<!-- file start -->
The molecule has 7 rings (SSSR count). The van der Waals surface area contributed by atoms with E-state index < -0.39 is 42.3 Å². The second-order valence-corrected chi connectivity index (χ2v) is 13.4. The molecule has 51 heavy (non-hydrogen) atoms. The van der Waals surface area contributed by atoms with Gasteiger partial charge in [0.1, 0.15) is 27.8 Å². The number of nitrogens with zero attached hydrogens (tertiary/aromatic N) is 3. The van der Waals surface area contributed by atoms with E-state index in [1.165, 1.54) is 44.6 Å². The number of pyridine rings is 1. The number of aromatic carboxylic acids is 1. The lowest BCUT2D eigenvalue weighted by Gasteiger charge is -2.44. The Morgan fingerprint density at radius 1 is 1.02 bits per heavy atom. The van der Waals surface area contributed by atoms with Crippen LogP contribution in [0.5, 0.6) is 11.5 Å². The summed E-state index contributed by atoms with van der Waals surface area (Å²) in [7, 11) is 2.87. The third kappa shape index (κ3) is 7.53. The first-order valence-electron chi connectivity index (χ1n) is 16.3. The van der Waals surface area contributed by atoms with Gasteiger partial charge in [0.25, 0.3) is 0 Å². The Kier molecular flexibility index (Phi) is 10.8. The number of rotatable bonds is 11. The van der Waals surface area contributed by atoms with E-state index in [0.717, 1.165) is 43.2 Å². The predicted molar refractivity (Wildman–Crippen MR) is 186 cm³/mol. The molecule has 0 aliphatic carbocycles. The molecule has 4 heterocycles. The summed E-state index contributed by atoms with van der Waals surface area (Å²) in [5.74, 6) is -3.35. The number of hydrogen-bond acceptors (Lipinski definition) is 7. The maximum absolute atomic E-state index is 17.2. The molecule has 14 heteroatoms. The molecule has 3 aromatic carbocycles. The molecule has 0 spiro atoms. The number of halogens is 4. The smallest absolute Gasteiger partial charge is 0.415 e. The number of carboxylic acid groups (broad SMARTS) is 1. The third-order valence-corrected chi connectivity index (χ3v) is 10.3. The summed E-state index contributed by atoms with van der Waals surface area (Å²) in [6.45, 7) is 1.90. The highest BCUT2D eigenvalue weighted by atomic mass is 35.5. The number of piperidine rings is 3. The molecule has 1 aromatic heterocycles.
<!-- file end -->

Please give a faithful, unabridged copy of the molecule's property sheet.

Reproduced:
The molecule has 7 rings (SSSR count). The van der Waals surface area contributed by atoms with E-state index < -0.39 is 42.3 Å². The second-order valence-corrected chi connectivity index (χ2v) is 13.4. The molecule has 51 heavy (non-hydrogen) atoms. The van der Waals surface area contributed by atoms with Gasteiger partial charge in [0.1, 0.15) is 27.8 Å². The number of nitrogens with zero attached hydrogens (tertiary/aromatic N) is 3. The van der Waals surface area contributed by atoms with E-state index in [1.165, 1.54) is 44.6 Å². The number of pyridine rings is 1. The number of aromatic carboxylic acids is 1. The lowest BCUT2D eigenvalue weighted by Gasteiger charge is -2.44. The Morgan fingerprint density at radius 1 is 1.02 bits per heavy atom. The van der Waals surface area contributed by atoms with Crippen LogP contribution in [0.5, 0.6) is 11.5 Å². The summed E-state index contributed by atoms with van der Waals surface area (Å²) in [7, 11) is 2.87. The third kappa shape index (κ3) is 7.53. The first-order valence-electron chi connectivity index (χ1n) is 16.3. The van der Waals surface area contributed by atoms with Gasteiger partial charge in [0.25, 0.3) is 0 Å². The Kier molecular flexibility index (Phi) is 10.8. The number of rotatable bonds is 11. The van der Waals surface area contributed by atoms with E-state index in [0.717, 1.165) is 43.2 Å². The predicted molar refractivity (Wildman–Crippen MR) is 186 cm³/mol. The molecule has 0 aliphatic carbocycles. The molecule has 4 heterocycles. The summed E-state index contributed by atoms with van der Waals surface area (Å²) in [5.74, 6) is -3.35. The number of hydrogen-bond acceptors (Lipinski definition) is 7. The maximum absolute atomic E-state index is 17.2. The molecule has 14 heteroatoms. The molecule has 3 aromatic carbocycles. The molecule has 0 spiro atoms. The number of halogens is 4. The smallest absolute Gasteiger partial charge is 0.415 e. The number of carboxylic acid groups (broad SMARTS) is 1. The third-order valence-corrected chi connectivity index (χ3v) is 10.3. The summed E-state index contributed by atoms with van der Waals surface area (Å²) in [6.45, 7) is 1.90. The highest BCUT2D eigenvalue weighted by atomic mass is 35.5. The number of piperidine rings is 3. The molecule has 1 aromatic heterocycles.